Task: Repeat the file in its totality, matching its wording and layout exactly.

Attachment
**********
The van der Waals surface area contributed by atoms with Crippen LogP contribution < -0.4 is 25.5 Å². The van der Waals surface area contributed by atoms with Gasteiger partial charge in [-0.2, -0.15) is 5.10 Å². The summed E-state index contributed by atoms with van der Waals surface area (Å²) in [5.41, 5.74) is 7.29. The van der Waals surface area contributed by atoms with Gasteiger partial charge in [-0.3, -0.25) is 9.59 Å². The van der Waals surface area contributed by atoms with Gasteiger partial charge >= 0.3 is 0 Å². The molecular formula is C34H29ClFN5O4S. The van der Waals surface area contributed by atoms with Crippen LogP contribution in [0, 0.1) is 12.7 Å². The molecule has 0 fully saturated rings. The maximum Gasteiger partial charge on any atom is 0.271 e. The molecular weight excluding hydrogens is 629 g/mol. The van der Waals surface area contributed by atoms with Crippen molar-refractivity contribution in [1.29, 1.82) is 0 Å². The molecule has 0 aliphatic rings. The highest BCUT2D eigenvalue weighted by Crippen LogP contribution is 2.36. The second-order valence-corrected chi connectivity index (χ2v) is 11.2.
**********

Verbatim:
The van der Waals surface area contributed by atoms with Crippen LogP contribution < -0.4 is 25.5 Å². The van der Waals surface area contributed by atoms with Gasteiger partial charge in [-0.2, -0.15) is 5.10 Å². The summed E-state index contributed by atoms with van der Waals surface area (Å²) in [5.41, 5.74) is 7.29. The van der Waals surface area contributed by atoms with Gasteiger partial charge in [-0.3, -0.25) is 9.59 Å². The van der Waals surface area contributed by atoms with Gasteiger partial charge >= 0.3 is 0 Å². The molecular formula is C34H29ClFN5O4S. The van der Waals surface area contributed by atoms with Crippen LogP contribution in [0, 0.1) is 12.7 Å². The molecule has 0 fully saturated rings. The maximum Gasteiger partial charge on any atom is 0.271 e. The molecular weight excluding hydrogens is 629 g/mol. The van der Waals surface area contributed by atoms with Crippen molar-refractivity contribution in [1.29, 1.82) is 0 Å². The molecule has 0 aliphatic rings. The highest BCUT2D eigenvalue weighted by Crippen LogP contribution is 2.36. The second-order valence-corrected chi connectivity index (χ2v) is 11.2.